Kistler Instruments Ltd. - PRODUCT NEWS
Ford Europe upgrades test capability with Kistler RoaDyn System
Ford Europe commits many man hours to acquiring data from prototype test vehicles at its test track at Lommel in Belgium and, during the past 13 years, much of the Road Load Data (RLD) has been derived using Kistler RoaDyn Wheel Force Sensors over a wide variety of road surfaces.
Ford has now upgraded its test capability with the purchase of ten of the latest Kistler RoaDyn measuring wheels and a set for use on test lab based vehicle simulators to ensure correlation between road and lab, a total investment of approximately 1M. The modular design of the Kistler RoaDyn Wheel Force Sensors enables Ford to test an extensive range of vehicles with wheel sizes from 15" to 19".
According to Ford Europe's RLD Supervisor, Mark Linn, the RoaDyn system is used on prototype vehicles being subject to total vehicle durability testing on a wide variety of road surfaces, from handling tracks to cobblestones and large potholes.
The data from the Wheel Force Sensors are used to predict the durability performance of vehicle chassis and body using CAE tools and also in the laboratory to provide load data to be applied to single suspension components and complete subassemblies, the objective being to combine minimum component weight with maximum durability to reduce total unsprung weight for best suspension performance.
Each RoaDyn wheel uses a number of three component strain gauge sensors to provide data that are used to precisely calculate the forces and moments acting on the rotating wheel. The high measuring accuracy of the precision load cells is retained during transmission as digitization takes place on the wheel to eliminate transmission interference from brake heat, movement, vibration, etc. The measurement of individual values with separate load cells also leads to an improvement in the interchannel crosstalk. As the original load cell signals are known, rapid error diagnostics is made possible. To maintain long life of the system, individual load cells can be replaced without impairing the overall quality of the sensor.
The RoaDyn Wheel Force Sensors can be constructed using either aluminium or carbon fibre reinforced (CFR) wheel rims, depending on the wheel size and vehicle loads.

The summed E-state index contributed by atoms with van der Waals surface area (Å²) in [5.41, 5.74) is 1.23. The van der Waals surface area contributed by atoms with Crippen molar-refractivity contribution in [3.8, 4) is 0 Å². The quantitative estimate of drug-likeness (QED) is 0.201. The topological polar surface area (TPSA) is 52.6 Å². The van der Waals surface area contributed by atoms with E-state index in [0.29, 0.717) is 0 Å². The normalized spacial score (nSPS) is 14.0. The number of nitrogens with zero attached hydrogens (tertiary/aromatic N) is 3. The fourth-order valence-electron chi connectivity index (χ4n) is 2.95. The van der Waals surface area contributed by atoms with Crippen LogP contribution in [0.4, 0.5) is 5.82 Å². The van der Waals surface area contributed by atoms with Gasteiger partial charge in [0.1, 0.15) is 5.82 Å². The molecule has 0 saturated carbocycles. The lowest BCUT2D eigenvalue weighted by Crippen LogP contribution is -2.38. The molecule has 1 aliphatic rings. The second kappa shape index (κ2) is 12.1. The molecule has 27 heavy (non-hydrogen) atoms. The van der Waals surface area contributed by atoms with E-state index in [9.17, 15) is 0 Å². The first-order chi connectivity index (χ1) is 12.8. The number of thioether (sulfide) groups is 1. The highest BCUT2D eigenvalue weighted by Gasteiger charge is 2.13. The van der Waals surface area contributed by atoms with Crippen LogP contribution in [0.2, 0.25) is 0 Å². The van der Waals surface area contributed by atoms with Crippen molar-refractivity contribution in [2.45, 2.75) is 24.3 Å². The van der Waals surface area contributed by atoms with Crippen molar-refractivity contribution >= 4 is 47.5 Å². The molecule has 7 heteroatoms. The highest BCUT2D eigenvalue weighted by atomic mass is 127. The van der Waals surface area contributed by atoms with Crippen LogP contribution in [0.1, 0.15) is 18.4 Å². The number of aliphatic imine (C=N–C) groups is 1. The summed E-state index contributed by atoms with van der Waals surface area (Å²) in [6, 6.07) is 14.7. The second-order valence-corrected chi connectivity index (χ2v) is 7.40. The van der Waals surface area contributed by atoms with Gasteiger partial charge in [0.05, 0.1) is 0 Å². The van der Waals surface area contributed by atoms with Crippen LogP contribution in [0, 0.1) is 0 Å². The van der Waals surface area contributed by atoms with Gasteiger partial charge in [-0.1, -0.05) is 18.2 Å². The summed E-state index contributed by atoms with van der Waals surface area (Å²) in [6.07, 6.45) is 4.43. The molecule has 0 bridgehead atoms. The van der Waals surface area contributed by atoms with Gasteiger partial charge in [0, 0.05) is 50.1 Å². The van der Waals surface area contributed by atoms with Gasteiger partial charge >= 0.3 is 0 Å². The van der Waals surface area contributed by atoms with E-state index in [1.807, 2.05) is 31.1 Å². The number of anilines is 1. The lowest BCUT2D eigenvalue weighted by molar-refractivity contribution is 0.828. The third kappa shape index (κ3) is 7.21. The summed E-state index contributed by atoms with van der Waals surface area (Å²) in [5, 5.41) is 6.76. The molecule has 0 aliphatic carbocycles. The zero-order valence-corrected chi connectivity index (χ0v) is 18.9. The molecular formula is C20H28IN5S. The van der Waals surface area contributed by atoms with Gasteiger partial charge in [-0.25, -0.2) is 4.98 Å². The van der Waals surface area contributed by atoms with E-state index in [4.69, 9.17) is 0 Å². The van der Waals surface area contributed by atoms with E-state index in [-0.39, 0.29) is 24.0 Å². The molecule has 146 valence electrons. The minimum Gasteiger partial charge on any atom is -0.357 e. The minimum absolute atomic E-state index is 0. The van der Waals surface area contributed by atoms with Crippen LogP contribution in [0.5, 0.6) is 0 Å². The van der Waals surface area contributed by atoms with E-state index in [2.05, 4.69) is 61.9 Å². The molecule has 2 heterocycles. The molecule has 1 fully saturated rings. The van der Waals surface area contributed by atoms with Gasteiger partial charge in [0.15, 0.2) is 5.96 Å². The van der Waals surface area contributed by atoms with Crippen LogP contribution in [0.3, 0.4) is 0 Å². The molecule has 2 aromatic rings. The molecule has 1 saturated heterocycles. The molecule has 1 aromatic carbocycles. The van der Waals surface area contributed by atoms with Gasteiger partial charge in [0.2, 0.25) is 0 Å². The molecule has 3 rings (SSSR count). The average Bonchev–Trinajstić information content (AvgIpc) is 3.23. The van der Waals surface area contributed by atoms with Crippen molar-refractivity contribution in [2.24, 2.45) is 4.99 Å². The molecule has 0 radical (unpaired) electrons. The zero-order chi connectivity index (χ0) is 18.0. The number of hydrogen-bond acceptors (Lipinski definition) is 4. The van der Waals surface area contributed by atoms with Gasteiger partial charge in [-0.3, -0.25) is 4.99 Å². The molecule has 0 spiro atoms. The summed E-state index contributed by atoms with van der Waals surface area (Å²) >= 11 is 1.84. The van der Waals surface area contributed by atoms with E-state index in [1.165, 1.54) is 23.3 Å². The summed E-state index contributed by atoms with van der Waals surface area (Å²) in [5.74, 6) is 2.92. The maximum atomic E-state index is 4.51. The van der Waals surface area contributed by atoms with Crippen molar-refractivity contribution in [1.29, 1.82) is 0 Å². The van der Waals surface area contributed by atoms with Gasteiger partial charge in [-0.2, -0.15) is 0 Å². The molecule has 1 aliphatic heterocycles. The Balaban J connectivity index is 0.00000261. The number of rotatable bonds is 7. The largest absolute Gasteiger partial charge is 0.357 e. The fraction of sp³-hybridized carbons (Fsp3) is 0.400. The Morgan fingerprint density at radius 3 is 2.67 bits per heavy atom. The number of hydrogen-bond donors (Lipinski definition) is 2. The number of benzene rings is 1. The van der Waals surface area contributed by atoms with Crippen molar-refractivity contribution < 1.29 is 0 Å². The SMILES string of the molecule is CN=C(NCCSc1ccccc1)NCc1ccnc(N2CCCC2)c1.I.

During test, the measuring wheel replaces the standard wheel and must be as strong without affecting the kinematics or the handling of the vehicle. The Kistler Wheel Force Sensors using CFR are much closer to the weight of the standard wheel than measuring wheels made from aluminium or steel and have minimal effect on the kinematics or the handling of the test vehicle.
Over the past 13 years, Kistler Instruments has expanded its range of vehicle test solutions to include Corrivit optical speed and slip sensors, wheel vector systems and laser ride height sensors, offering the automobile industry a complete vehicle dynamics and durability solution.
Established in Winterthur (Switzerland) in 1957, the Kistler Group now has a worldwide presence with 25 group companies and 30 distributors ensuring prompt, local application support and short delivery times. With a staff of more than 1050, the Kistler Group is one of the world's leading providers of dynamic measuring instrumentation with a turnover of 210 million Swiss Francs (GBP 145M) in the 2010 financial year.
Kistler's core competence is the development, production and use of sensors for measuring pressure, force and acceleration. Kistler's know-how and electronic systems can be used to prepare measuring signals for use in analysing physical processes, controlling and optimising industrial processes, improving product quality in manufacturing and improving performance in sports and rehabilitation.
Kistler offers a comprehensive range of sensors and systems for engine development, automotive engineering, plastics and metal processing, installation technology and biomechanics.
Heavy investment in research and development, 15% of staff worldwide are engaged in research and development, has generated a number of innovations using piezoelectric, piezoresistive and capacitive techniques to provide solutions to numerous force, pressure and acceleration measuring problems. These innovations include the world's first commercial quartz sensor, two-wire constant current technology to integrate sensors with microelectronic circuitry, high-temperature pressure sensors for use up to 400 Deg C and three-component force measuring sensors.
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